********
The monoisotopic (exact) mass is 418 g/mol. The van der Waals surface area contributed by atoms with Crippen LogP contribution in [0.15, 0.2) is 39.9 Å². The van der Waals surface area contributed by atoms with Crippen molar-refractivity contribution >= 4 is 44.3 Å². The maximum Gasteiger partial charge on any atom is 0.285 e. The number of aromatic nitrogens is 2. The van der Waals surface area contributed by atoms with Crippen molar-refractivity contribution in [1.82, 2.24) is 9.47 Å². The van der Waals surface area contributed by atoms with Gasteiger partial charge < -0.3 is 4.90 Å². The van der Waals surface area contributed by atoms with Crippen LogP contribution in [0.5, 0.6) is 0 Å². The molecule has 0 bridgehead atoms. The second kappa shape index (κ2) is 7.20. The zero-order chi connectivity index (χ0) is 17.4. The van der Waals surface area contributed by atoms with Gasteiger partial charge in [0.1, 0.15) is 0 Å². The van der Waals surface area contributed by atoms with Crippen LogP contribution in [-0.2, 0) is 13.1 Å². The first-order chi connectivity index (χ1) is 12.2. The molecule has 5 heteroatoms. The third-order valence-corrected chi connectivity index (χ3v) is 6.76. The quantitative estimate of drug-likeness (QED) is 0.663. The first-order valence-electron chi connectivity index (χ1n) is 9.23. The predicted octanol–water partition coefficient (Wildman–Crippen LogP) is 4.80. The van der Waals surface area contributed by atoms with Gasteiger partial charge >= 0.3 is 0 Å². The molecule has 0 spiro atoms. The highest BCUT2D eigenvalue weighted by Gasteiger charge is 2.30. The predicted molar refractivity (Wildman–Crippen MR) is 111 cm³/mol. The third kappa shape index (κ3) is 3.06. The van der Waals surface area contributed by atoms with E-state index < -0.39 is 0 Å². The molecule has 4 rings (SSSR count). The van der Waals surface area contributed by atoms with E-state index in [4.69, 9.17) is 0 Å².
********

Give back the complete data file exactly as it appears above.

The monoisotopic (exact) mass is 418 g/mol. The van der Waals surface area contributed by atoms with Crippen LogP contribution in [0.15, 0.2) is 39.9 Å². The van der Waals surface area contributed by atoms with Crippen molar-refractivity contribution >= 4 is 44.3 Å². The maximum Gasteiger partial charge on any atom is 0.285 e. The number of aromatic nitrogens is 2. The van der Waals surface area contributed by atoms with Crippen molar-refractivity contribution in [1.82, 2.24) is 9.47 Å². The van der Waals surface area contributed by atoms with Gasteiger partial charge < -0.3 is 4.90 Å². The van der Waals surface area contributed by atoms with Crippen LogP contribution in [0.5, 0.6) is 0 Å². The molecule has 0 bridgehead atoms. The second kappa shape index (κ2) is 7.20. The zero-order chi connectivity index (χ0) is 17.4. The van der Waals surface area contributed by atoms with Gasteiger partial charge in [0.1, 0.15) is 0 Å². The van der Waals surface area contributed by atoms with Crippen LogP contribution in [-0.2, 0) is 13.1 Å². The first-order chi connectivity index (χ1) is 12.2. The molecule has 5 heteroatoms. The third-order valence-corrected chi connectivity index (χ3v) is 6.76. The quantitative estimate of drug-likeness (QED) is 0.663. The first-order valence-electron chi connectivity index (χ1n) is 9.23. The predicted octanol–water partition coefficient (Wildman–Crippen LogP) is 4.80. The van der Waals surface area contributed by atoms with Gasteiger partial charge >= 0.3 is 0 Å². The molecule has 0 spiro atoms. The highest BCUT2D eigenvalue weighted by Gasteiger charge is 2.30. The predicted molar refractivity (Wildman–Crippen MR) is 111 cm³/mol. The third kappa shape index (κ3) is 3.06. The van der Waals surface area contributed by atoms with E-state index < -0.39 is 0 Å². The molecule has 4 rings (SSSR count). The van der Waals surface area contributed by atoms with E-state index in [4.69, 9.17) is 0 Å².